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WVSCA Rules Advance Payments By Insurer Shall Be Credited Against Subsequent Judgment



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The Supreme Court of Appeals of West Virginia (“WVSCA”) recently ruled that when an insurer makes an advance payment to a tort-claimant upon condition that the advance payment will be credited against a future judgment or determination of damages, the damages recovered by the claimant on a subsequent judgment shall be reduced by the amount of the advance payment.  The Court concluded that to permit the claimant to accept the advance payment and recover on a judgment without deduction would contravene the strong public policy of the State against the claimant recovering more than one complete satisfaction.  Rather, the Court determined that allowing a credit for advance payments protects both the insurer from having to pay twice for the same damages, as well as the claimant by encouraging expedited payments during the litigation process.  The WVSCA’s affirmation of the credit for advance payments provides insurers with another potential tool in negotiations prior to trial. 

Doe v. Pak, No. 15-0013, arose out of a November 23, 2009 motor vehicle accident, in which an unknown hit-and-run driver allegedly crossed into Ms. Pak’s lane and collided with her vehicle. As a result of the accident, Ms. Pak sustained bodily injuries and further alleged that her injuries prevented her from completing her housework.  Ms. Pak’s State Farm policy provided her with uninsured motorists’ bodily injuries (“UMBI”) coverage in the amount of $100,000.00.  State Farm offered to settle Ms. Pak’s UMBI claim for $30,628.15.  Ms. Pak refused this offer.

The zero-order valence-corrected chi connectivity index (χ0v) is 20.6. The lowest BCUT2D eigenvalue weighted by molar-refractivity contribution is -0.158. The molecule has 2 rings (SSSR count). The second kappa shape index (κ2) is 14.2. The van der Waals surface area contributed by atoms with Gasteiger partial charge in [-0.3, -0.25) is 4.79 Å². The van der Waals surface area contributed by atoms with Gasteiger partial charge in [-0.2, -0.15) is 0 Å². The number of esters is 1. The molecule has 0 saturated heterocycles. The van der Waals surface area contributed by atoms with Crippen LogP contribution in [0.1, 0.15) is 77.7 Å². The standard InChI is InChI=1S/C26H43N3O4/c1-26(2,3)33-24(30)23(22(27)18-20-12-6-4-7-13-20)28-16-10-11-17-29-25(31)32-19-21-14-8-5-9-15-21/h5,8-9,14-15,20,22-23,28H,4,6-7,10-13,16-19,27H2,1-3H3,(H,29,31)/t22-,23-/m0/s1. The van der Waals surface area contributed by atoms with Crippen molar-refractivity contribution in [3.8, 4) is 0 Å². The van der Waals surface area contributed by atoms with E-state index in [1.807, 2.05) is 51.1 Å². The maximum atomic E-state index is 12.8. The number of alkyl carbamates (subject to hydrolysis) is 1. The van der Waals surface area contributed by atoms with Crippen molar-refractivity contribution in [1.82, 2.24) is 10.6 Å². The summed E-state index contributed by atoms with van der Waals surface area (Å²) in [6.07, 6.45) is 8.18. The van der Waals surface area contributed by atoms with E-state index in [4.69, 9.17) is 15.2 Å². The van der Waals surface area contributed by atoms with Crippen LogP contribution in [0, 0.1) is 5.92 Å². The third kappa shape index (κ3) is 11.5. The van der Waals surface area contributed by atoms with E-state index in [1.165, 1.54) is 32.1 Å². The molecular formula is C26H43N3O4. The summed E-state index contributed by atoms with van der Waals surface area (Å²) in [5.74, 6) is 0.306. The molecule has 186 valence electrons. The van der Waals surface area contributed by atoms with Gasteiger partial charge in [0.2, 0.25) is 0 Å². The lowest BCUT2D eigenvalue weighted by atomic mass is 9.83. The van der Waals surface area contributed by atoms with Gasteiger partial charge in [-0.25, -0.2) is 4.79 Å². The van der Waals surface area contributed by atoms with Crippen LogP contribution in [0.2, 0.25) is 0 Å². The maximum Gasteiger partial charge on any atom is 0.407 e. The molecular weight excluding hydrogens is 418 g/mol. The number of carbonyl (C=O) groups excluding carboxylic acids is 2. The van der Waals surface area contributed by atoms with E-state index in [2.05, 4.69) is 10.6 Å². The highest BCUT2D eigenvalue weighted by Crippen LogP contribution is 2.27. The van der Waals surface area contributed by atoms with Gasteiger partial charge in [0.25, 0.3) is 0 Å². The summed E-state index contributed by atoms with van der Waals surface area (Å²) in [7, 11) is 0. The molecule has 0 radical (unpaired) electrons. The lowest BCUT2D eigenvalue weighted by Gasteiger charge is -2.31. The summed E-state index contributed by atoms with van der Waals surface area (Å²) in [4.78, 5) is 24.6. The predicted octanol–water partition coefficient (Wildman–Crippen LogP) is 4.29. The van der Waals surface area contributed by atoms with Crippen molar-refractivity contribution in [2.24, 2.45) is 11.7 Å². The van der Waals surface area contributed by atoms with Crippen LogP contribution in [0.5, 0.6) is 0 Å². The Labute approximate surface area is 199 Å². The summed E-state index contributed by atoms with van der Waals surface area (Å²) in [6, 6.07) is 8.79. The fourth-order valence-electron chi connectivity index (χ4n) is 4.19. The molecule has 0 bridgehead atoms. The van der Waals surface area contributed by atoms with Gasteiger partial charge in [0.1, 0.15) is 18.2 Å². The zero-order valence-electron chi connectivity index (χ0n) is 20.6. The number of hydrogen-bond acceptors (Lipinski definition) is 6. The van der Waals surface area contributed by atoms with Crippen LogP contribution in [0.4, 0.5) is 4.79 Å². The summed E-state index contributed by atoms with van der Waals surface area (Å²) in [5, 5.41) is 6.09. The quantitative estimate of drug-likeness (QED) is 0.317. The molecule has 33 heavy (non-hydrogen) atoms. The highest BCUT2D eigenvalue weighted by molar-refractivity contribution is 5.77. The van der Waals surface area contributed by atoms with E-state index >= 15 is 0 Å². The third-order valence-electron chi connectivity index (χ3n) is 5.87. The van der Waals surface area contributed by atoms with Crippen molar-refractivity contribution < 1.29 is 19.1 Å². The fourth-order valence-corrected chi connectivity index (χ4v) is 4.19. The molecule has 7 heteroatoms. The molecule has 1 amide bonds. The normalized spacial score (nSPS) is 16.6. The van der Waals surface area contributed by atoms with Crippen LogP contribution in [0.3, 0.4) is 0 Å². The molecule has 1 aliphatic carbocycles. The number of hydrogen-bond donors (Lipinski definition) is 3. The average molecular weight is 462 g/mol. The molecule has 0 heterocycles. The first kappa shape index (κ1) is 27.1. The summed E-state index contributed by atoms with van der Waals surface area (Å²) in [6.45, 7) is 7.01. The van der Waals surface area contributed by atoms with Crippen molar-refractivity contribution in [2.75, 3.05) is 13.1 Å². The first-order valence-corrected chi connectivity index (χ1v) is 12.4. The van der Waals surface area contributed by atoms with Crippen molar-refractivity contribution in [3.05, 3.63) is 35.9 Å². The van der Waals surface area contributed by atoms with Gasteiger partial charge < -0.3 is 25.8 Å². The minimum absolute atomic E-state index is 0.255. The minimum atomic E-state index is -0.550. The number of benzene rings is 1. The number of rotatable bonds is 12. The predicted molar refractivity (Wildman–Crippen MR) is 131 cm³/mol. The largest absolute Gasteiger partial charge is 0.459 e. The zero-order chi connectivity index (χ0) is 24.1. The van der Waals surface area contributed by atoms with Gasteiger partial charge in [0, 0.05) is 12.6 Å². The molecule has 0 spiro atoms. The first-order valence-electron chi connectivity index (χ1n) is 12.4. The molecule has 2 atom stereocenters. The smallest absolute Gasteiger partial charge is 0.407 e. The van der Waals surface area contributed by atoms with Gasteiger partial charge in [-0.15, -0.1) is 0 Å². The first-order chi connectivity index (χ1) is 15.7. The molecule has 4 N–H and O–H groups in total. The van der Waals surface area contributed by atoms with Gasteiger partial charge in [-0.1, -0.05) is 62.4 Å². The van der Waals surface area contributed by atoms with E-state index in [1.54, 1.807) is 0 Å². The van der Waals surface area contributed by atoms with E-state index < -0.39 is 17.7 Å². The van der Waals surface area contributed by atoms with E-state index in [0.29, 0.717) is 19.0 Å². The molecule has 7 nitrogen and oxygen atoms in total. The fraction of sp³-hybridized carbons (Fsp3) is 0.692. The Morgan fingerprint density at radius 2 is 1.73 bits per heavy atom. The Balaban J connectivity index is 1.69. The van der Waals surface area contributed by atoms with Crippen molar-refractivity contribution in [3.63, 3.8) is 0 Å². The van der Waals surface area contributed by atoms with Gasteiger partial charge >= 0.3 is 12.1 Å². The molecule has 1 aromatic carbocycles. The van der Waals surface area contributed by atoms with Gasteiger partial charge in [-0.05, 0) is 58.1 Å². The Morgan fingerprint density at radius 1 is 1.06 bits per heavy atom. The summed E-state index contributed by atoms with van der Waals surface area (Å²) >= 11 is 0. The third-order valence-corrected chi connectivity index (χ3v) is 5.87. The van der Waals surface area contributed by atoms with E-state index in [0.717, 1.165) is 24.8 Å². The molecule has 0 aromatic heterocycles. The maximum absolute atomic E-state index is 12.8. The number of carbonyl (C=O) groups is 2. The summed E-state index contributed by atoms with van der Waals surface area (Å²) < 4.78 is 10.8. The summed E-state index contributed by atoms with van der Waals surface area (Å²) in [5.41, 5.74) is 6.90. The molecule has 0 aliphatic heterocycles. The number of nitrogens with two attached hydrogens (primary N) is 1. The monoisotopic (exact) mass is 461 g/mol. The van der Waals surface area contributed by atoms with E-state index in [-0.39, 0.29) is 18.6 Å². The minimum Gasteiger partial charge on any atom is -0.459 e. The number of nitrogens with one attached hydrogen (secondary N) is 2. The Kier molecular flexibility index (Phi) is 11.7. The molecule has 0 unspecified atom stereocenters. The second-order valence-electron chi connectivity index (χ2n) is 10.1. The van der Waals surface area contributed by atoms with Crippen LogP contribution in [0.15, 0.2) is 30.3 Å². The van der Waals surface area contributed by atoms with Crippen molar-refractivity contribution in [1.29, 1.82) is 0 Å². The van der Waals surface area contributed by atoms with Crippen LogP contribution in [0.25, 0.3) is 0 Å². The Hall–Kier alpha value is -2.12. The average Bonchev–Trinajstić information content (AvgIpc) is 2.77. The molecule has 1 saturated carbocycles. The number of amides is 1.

However, before trial, State Farm’s counsel sent a letter to Ms. Pak’s counsel  with an advance payment of $30,628.15, noting that “[t]his payment will also be credited against any final determination of damages.”  Ms. Pak’s counsel deposited State Farm’s check, and the case proceeded to trial.  The jury returned a verdict of $101,000.00, exclusive of prejudgment interest.  During the post-judgment proceedings, the trial court entered an order  that failed to credit State Farm  for its advance payment to Ms. Pak equating  the payment to a “gift.”  State Farm appealed the order.

The WVSCA scrutinized the letter between counsel enclosing the advance payment, noting in particular the statement that the payment would be “credited against any final determination of damages…” In light of this language, the WVSCA concluded that the trial court, in essence, permitted Ms. Pak to recover twice from State Farm for the same injury.  The Court noted that the primary goal of the State’s UM/UIM statute is to provide “full compensation, without duplication of benefits…” and concluded that the trial court committed error by allowing a double recovery.  For these reasons, the WVSCA reversed the trial court’s decision and remanded the case, instructing the trial court to credit State Farm for the advance payment. 

This decision gives insurers an important tool when considering settlement negotiations with an insured.  Contact any member of our First Party Team with questions regarding the application of this decision or  advance payments prior to judgment.